Beto O’Rourke and Ted Cruz debate gets testy as challenger goes on attack
O’Rourke’s fight to become the first Democrat elected statewide in Texas in 24 years has drawn national attention and a massive fundraising haul; the current U.S. representative took in $38.1 million in grassroots donations in the third quarter of 2018 alone.
Still, Cruz continues to lead O’Rourke in the polls and the incumbent senator has earned the support of President Donald Trump in a state the president won by nine points. Trump reiterated his support Wednesday morning, tweeting that Cruz had his “strong endorsement” while decrying O’Rourke as a “flake.”
After a more tepid showing by Beto O’Rourke during the candidates’ first debate, which the New York Times speculated could have helped widen Cruz’s lead in recent polls, O’Rourke was quick to go on the attack against Cruz Tuesday. The congressman told viewers to “follow the money” when it comes to Cruz’s Senate record, alleging that his votes are tied to Super PAC donations, and highlighted the moniker that Trump once gave to Cruz: “Lyin’ Ted.”
“Senator Cruz is not going to be honest with you,” O’Rourke said. “He’s going to make up positions and votes that I never held or have ever taken. He’s dishonest. That’s why the president has called him Lyin’ Ted and it’s why the nickname stuck — because it’s true.”
O’Rourke also hit back at Cruz after the senator pointed to O’Rourke’s support for impeaching Trump to suggest O’Rourke’s Senate tenure would spark a “partisan circus.”
“Really interesting to hear you talk about a partisan circus after your last six years in the U.S. Senate,” O’Rourke responded, which was met by laughter from the debate’s studio audience.
Cruz, for his part, seemed to take these attacks in stride.
“It’s clear Congressman O’Rourke’s pollsters have told him to come out on the attack, so if he wants to insult me and call me a liar, that’s fine,” Cruz said. “But, you know, John Adams famously said, ‘Facts are stubborn things.’”
While he may have kept his cool with O’Rourke, however, the incumbent senator did lose his composure in an exchange with moderator Jason Whitely. When Whitely interjected during one of Cruz’s responses, the senator quickly snapped, “Don’t interrupt me, Jason,” before continuing a response that stressed the importance of “treating each other with respect” and “civility.”
The debate also highlighted the stark policy differences between Cruz, a Tea Party Republican, and O’Rourke, whose policies are largely in line with more progressive Democrats. When asked about immigration, Cruz noted that “there’s no race in the country with a starker divide on immigration than this race here,” highlighting his endorsement from the National Border Patrol Council and his support for border security policies such as a wall between the U.S. and Mexico.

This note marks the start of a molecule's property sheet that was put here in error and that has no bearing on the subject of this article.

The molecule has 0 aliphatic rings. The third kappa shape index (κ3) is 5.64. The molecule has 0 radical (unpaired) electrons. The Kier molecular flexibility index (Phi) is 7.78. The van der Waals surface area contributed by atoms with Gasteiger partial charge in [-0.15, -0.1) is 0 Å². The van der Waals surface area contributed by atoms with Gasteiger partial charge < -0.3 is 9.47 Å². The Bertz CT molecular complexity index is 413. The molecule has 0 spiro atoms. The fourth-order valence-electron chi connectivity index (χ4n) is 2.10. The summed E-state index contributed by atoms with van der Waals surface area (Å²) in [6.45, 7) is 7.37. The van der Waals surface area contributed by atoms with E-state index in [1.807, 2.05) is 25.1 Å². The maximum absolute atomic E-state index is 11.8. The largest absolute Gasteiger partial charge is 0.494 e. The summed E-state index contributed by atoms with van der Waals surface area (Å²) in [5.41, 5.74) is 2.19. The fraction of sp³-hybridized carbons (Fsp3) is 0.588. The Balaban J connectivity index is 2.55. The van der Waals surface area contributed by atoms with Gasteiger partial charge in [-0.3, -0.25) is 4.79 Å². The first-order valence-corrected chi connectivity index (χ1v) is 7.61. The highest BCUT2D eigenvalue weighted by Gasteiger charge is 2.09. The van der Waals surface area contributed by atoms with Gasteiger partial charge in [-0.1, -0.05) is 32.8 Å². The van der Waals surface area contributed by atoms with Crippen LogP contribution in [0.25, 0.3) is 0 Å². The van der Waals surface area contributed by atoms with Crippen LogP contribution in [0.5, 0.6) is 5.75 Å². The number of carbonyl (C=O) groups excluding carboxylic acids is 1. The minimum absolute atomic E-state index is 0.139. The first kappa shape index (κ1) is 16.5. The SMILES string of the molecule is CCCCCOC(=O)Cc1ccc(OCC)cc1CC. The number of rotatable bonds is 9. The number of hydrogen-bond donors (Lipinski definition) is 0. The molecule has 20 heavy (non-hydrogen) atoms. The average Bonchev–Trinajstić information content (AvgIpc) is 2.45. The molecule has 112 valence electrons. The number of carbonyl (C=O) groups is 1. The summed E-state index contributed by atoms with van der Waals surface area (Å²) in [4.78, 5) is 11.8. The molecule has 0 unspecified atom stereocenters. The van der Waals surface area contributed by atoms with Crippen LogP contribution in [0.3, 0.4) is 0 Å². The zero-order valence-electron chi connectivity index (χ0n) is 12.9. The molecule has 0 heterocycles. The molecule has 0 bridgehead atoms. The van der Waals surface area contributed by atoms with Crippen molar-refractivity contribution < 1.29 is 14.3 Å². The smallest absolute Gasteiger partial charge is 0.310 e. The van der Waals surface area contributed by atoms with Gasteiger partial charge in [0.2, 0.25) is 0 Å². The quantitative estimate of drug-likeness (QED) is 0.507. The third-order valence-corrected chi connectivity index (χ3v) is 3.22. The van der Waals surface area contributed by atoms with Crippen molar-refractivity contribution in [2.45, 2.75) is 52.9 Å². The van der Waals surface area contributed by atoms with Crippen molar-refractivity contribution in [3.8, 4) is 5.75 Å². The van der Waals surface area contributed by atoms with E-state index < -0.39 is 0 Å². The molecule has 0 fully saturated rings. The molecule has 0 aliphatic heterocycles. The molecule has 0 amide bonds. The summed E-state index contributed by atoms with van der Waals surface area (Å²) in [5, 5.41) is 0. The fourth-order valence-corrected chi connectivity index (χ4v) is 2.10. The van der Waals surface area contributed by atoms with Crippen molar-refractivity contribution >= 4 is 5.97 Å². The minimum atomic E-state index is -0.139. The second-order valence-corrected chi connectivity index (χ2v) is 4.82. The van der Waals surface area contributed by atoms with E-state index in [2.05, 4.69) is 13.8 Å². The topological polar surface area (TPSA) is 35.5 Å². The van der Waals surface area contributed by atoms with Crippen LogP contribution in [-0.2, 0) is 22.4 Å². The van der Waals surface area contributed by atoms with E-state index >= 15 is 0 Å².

O’Rourke, who represents the border city of El Paso, stressed that “no wall is going to solve legitimate security issues, but smart policy will,” and criticized his opponent for not supporting a path to citizenship for recipients of the Deferred Action for Childhood Arrivals program.
“Ted Cruz has put his career above the interests and priorities of Texas,” O’Rourke said. “Ted Cruz is for Ted Cruz.”
On the question of women’s rights, Cruz highlighted his support of the #MeToo movement, which he said has done “an incredible amount of good for our country.”
“I believe everyone, women and men, girls and boys, need to be protected,” Cruz said, though O’Rourke pointed out that the Texas senator voted against the Violence Against Women Act.
Cruz’s support of women’s rights did not extend to reproductive rights, as the senator highlighted his anti-abortion stance and criticized O’Rourke’s “extreme record on abortion.”
In his response, O’Rourke emphasized the need for judges who would protect civil rights in the wake of the widely criticized confirmation of Justice Brett Kavanaugh to the U.S. Supreme Court, including a woman’s right to choose.
“I will only vote to confirm a Supreme Court justice who believes in a woman’s right to make her own decisions about her own body and who has the health care access to be able to do so,” O’Rourke said.
The issue of health care access beyond reproductive health was also a contentious topic. Cruz decried the “Medicare for All” plan that O’Rourke has shown support for, saying the policy would be prohibitively expensive.
O’Rourke pushed for health care moves such as expanding Medicaid and criticized Cruz’s support for repealing the Affordable Care Act. The congressman highlighted Cruz’s role in the 2013 government shutdown over the ACA, saying the senator “shut down the government for 16 days perhaps because he thought too many people had too much health care.”
Despite the contentious discourse that marked much of the debate, however, both candidates ended Tuesday night on an uplifting note, highlighting the hope they believe their candidacies represent. Cruz pointed to his candidacy as a way to “[keep] the boom going” and spoke about his father’s immigrant journey from Cuba, while painting O’Rourke’s views as a “fear”-based platform.
“Elections are about who we are,” Cruz said. “Do we choose fear, or do we choose hope? I believe in hope.”
In his closing statement, O’Rourke centered on the United States’ “power of inspiration.” The congressman said the country is “in desperate need right now of inspiration,” going on to share how the people of Texas had personally been an inspiration to him in his Senate fight.
“Traveling the state of Texas, meeting people regardless of their walk of life, their background, their party affiliation — you have inspired me,” O’Rourke said. “You have inspired me to transcend the obstacles, to be the big, courageous, bold, strong match for this moment on any issue that challenges us.”